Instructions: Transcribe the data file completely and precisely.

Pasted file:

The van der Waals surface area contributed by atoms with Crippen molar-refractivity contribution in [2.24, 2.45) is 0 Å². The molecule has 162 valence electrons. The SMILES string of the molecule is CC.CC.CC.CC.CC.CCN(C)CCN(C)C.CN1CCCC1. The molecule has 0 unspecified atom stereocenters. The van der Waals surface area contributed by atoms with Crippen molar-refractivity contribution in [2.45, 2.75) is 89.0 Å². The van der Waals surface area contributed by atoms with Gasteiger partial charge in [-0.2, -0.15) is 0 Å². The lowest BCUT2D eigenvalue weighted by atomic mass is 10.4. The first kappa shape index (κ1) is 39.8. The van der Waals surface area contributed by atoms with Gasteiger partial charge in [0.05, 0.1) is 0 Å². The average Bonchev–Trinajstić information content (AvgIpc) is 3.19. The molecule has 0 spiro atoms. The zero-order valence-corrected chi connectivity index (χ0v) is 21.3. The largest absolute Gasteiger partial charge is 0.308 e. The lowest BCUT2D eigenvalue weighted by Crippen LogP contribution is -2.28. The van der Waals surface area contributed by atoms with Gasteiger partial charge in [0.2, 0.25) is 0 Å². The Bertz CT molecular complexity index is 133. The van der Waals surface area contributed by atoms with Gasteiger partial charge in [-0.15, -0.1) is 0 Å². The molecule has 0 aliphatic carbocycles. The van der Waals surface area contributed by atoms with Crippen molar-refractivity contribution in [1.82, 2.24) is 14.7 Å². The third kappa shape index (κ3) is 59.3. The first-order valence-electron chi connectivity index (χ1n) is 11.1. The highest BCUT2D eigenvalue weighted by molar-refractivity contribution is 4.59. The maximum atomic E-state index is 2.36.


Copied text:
The van der Waals surface area contributed by atoms with Crippen molar-refractivity contribution in [2.24, 2.45) is 0 Å². The molecule has 162 valence electrons. The SMILES string of the molecule is CC.CC.CC.CC.CC.CCN(C)CCN(C)C.CN1CCCC1. The molecule has 0 unspecified atom stereocenters. The van der Waals surface area contributed by atoms with Crippen molar-refractivity contribution in [2.45, 2.75) is 89.0 Å². The van der Waals surface area contributed by atoms with Gasteiger partial charge in [-0.2, -0.15) is 0 Å². The lowest BCUT2D eigenvalue weighted by atomic mass is 10.4. The first kappa shape index (κ1) is 39.8. The van der Waals surface area contributed by atoms with Gasteiger partial charge in [0.05, 0.1) is 0 Å². The average Bonchev–Trinajstić information content (AvgIpc) is 3.19. The molecule has 0 spiro atoms. The zero-order valence-corrected chi connectivity index (χ0v) is 21.3. The largest absolute Gasteiger partial charge is 0.308 e. The lowest BCUT2D eigenvalue weighted by Crippen LogP contribution is -2.28. The van der Waals surface area contributed by atoms with Gasteiger partial charge in [0.2, 0.25) is 0 Å². The Bertz CT molecular complexity index is 133. The van der Waals surface area contributed by atoms with Gasteiger partial charge in [-0.15, -0.1) is 0 Å². The molecule has 0 aliphatic carbocycles. The van der Waals surface area contributed by atoms with Crippen molar-refractivity contribution in [1.82, 2.24) is 14.7 Å². The third kappa shape index (κ3) is 59.3. The first-order valence-electron chi connectivity index (χ1n) is 11.1. The highest BCUT2D eigenvalue weighted by molar-refractivity contribution is 4.59. The maximum atomic E-state index is 2.36.